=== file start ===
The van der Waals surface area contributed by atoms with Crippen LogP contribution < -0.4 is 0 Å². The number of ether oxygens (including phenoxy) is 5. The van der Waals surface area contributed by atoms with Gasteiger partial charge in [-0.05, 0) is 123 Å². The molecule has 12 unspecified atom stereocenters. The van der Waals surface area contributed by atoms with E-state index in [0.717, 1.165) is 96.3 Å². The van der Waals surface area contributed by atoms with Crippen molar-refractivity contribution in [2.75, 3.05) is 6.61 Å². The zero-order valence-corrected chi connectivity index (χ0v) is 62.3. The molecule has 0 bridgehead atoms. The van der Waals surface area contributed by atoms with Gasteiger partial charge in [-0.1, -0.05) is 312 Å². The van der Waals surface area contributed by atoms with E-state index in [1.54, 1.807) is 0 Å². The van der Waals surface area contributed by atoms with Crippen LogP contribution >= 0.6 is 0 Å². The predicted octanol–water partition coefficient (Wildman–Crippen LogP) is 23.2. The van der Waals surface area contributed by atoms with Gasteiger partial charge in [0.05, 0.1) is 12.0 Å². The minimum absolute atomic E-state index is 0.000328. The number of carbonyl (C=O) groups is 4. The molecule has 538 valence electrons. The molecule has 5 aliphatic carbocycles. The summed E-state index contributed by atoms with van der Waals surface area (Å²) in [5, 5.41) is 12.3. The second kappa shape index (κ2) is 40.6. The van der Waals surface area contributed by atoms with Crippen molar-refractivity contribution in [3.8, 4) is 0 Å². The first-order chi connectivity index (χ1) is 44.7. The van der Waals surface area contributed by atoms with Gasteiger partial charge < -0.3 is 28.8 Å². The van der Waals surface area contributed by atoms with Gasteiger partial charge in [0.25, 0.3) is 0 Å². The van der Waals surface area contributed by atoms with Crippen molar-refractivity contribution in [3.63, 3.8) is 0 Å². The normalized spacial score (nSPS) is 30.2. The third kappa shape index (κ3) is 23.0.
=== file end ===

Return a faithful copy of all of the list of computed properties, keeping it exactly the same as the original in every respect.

The van der Waals surface area contributed by atoms with Crippen LogP contribution < -0.4 is 0 Å². The number of ether oxygens (including phenoxy) is 5. The van der Waals surface area contributed by atoms with Gasteiger partial charge in [-0.05, 0) is 123 Å². The molecule has 12 unspecified atom stereocenters. The van der Waals surface area contributed by atoms with E-state index in [0.717, 1.165) is 96.3 Å². The van der Waals surface area contributed by atoms with Crippen molar-refractivity contribution in [2.75, 3.05) is 6.61 Å². The zero-order valence-corrected chi connectivity index (χ0v) is 62.3. The molecule has 0 bridgehead atoms. The van der Waals surface area contributed by atoms with Gasteiger partial charge in [-0.1, -0.05) is 312 Å². The van der Waals surface area contributed by atoms with E-state index in [1.54, 1.807) is 0 Å². The van der Waals surface area contributed by atoms with Crippen LogP contribution >= 0.6 is 0 Å². The predicted octanol–water partition coefficient (Wildman–Crippen LogP) is 23.2. The van der Waals surface area contributed by atoms with Gasteiger partial charge in [0.05, 0.1) is 12.0 Å². The minimum absolute atomic E-state index is 0.000328. The number of carbonyl (C=O) groups is 4. The molecule has 538 valence electrons. The molecule has 5 aliphatic carbocycles. The summed E-state index contributed by atoms with van der Waals surface area (Å²) in [5, 5.41) is 12.3. The second kappa shape index (κ2) is 40.6. The van der Waals surface area contributed by atoms with Crippen molar-refractivity contribution in [3.8, 4) is 0 Å². The first-order chi connectivity index (χ1) is 44.7. The van der Waals surface area contributed by atoms with Gasteiger partial charge < -0.3 is 28.8 Å². The van der Waals surface area contributed by atoms with Gasteiger partial charge in [0.25, 0.3) is 0 Å². The van der Waals surface area contributed by atoms with Crippen molar-refractivity contribution in [3.63, 3.8) is 0 Å². The normalized spacial score (nSPS) is 30.2. The third kappa shape index (κ3) is 23.0.